Letters to You

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Danny Vandenburg is grieving the death of his wife when his paralegal gets the brilliant idea of setting him up with her best – and still married – friend, Lynda Cervantes. Lynda’s husband, Rudy, is a businessman with a thug family and gang connections, who has come up with a system to send drug-laced packages into the prisons with the wardens and workers completely unaware. When his gang-leader uncles find out about Lynda’s betrayal, they decide that she has to be killed in case she knows anything about their millions-making project. Unfortunately for them, their rash action sets off a chain of law enforcement reactions that may very well close down their operation.

The main plot for this novel as described above also involves multiple subplots that are essentially written as short stories weaving into the more intricate main story. Each substory revolves around specific agencies including, but not limited to, Border Patrol and individual state and federal prisons. This is a very difficult style to pull off successfully, and unfortunately the author has a bit of a miss. Many parts of the novel are extremely confusing and required detailed notes to sort out who characters were, what their backstories were, and how they related. Better introductions for the characters to ease readers into the relationships would have been extremely helpful.

With the help of an editor, this could be a very good book. The storyline was very interesting and the author seems to have experience with law enforcement and military (as I do as well), but in addition to the extreme confusion caused by poorly described characters and too many subplots, the novel has myriad grammar and spelling mistakes. Sometimes the author doesn’t name a character at all in one of the mini-stories, using only pronouns, and I was completely lost. The major theme running throughout the novel is that of people recovering from grief, but in places it is a little heavy-handed.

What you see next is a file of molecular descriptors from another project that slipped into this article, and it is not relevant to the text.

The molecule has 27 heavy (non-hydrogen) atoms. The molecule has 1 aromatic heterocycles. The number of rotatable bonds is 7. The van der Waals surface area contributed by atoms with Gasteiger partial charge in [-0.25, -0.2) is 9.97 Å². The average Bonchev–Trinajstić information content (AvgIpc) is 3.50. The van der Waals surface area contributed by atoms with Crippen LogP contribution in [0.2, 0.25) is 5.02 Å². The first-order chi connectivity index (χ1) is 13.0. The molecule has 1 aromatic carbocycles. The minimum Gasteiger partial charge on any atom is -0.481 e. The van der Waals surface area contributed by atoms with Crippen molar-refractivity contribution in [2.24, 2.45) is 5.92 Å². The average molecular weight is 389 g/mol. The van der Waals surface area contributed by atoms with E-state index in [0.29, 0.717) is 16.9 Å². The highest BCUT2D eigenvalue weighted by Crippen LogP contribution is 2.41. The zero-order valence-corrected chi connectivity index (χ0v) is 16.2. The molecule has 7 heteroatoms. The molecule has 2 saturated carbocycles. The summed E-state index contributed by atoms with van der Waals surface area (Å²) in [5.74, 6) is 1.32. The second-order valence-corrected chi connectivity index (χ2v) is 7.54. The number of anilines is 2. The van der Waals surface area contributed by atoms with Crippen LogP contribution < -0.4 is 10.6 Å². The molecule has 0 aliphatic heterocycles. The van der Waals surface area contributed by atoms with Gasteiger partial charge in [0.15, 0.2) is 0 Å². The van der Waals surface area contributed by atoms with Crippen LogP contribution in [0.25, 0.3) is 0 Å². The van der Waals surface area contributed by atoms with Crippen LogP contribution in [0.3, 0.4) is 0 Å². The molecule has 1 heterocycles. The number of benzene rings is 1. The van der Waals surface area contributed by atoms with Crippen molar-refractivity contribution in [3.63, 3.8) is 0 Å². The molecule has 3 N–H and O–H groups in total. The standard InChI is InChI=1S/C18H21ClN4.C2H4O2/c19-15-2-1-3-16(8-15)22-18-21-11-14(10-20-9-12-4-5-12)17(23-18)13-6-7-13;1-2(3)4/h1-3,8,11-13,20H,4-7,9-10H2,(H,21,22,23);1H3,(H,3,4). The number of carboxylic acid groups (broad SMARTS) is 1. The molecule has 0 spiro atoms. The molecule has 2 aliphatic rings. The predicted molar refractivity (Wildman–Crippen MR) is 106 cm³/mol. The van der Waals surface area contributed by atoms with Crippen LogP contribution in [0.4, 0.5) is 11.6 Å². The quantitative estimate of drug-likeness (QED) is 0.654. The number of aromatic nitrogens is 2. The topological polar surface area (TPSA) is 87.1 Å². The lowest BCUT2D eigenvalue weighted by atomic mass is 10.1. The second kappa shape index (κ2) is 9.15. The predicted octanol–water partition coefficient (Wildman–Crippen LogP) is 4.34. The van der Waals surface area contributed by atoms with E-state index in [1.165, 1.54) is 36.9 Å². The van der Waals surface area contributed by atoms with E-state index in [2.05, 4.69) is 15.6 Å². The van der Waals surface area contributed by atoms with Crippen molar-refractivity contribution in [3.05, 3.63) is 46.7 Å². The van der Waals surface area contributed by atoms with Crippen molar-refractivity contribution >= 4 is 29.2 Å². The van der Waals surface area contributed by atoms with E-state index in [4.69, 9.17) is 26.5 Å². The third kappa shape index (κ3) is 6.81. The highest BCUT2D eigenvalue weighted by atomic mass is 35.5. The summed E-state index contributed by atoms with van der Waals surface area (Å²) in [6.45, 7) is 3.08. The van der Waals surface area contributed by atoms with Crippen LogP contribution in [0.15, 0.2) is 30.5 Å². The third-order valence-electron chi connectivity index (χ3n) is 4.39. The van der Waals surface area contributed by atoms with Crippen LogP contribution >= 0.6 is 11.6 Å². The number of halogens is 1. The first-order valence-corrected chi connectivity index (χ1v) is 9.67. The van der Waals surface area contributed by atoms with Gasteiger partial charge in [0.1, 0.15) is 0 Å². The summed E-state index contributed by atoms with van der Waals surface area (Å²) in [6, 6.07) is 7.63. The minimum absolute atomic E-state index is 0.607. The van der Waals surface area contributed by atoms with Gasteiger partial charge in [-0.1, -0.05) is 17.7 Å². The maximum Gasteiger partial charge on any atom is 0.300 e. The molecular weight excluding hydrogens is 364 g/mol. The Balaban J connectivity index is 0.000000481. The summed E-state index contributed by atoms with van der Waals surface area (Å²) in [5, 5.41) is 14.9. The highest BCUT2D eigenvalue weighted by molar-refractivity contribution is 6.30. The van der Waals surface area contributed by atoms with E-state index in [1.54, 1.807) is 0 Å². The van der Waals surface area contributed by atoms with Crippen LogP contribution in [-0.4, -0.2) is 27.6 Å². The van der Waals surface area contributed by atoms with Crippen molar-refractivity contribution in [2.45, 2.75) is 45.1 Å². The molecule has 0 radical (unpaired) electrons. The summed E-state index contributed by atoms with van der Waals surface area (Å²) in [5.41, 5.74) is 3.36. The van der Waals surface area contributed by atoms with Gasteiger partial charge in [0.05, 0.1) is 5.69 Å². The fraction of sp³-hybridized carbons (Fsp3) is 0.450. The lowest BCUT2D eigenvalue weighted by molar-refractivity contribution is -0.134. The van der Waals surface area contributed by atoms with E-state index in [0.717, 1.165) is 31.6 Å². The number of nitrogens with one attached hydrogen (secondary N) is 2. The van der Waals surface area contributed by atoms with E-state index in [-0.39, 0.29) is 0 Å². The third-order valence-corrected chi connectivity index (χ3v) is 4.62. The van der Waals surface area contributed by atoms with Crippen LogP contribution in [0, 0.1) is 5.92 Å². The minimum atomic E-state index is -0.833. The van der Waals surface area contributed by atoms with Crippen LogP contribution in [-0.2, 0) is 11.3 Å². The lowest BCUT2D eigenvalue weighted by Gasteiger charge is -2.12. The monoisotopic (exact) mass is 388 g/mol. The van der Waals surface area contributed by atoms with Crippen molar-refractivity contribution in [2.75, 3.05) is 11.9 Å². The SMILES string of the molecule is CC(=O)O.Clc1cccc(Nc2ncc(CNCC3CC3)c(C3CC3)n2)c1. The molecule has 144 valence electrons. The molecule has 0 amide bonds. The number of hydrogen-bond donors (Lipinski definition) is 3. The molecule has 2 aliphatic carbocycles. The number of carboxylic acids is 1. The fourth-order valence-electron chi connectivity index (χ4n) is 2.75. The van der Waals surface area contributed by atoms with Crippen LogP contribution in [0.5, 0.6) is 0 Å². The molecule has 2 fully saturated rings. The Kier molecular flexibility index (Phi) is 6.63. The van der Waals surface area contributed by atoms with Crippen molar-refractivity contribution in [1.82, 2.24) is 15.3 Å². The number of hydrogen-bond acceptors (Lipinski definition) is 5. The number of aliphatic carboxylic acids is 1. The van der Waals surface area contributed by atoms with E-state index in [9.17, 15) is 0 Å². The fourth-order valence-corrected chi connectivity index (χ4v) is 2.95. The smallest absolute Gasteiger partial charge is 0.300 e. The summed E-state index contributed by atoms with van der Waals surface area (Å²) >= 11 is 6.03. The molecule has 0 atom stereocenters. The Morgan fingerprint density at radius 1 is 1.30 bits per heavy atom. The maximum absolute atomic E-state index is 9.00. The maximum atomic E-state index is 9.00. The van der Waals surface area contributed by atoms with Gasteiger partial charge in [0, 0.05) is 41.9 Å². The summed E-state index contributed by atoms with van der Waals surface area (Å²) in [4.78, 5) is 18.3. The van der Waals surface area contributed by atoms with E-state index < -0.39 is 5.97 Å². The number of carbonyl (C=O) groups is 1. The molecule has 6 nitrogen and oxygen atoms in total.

I would look forward to re-reading this book and other books by this author once a professional editor is engaged for copy and development.
Other notes: (for author only, will not publish)
The author also has a tendency to not provide enough descriptive background to create smooth, seamless transitions, but instead just throws up an in-your-face explanation. For example, when discussing some of the prison-specific forms, the author will use the acronym for the form in the story and then in parantheses use the full title. This explanatory style immediately jolts the reader from the story while simultaneously not at all explaining what the form actually is. Without my experience, I would have been far more turned off by not understanding key parts of the story.
Many individual turns of the story seemed too contrived or convenient. One example is when both Lynda and JBell supposedly used the phrase “my little Romeo,” without any claims of hearing it from each other as if they both came up with it on their own (p. 27 and p. 33).
There is a very powerful main theme, but I question whether every character needed to have a major life-changing death that changed their entire life. On its own, this is a trope in fiction that can lead a story, but when the trope is applied to every character, it becomes excessive.
The heavy-handed foreshadowing was also a bit much. “If only it was nothing…” on p. 70 is one example of how the author is jolting the reader out of the story. As a reader, I do not want to be smacked in the face with the fact that I’m reading a story. I want to be tugged along into the world until I feel like I’m right there with the characters watching it unfold.
There were also some sex scenes that were incredibly uncomfortable for me to read (and I’ve read everything including romance and erotica), because without emotion drawing us into the scene and careful unfolding of a relationship between the characters, it felt like watching really uncomfortable PDA. The “placing fingers on lips” to shush people literary device is also just impractical and silly. How many times do people really do that? It was used several times in the book.
If the author wants more examples and further discussion, I would be more than happy to point out the areas I noticed. I do want to express that I enjoyed the main storyline and thought it was really interesting. The idea was good. The execution could be improved.


Reviewed By:

Author Mike Sullivan
Star Count 1/5
Format Trade
Page Count 272 pages
Publisher CreateSpace
Publish Date 21-Mar-2014
ISBN 9781495990922
Amazon Buy this Book
Issue October 2014
Category Mystery, Crime & Thriller
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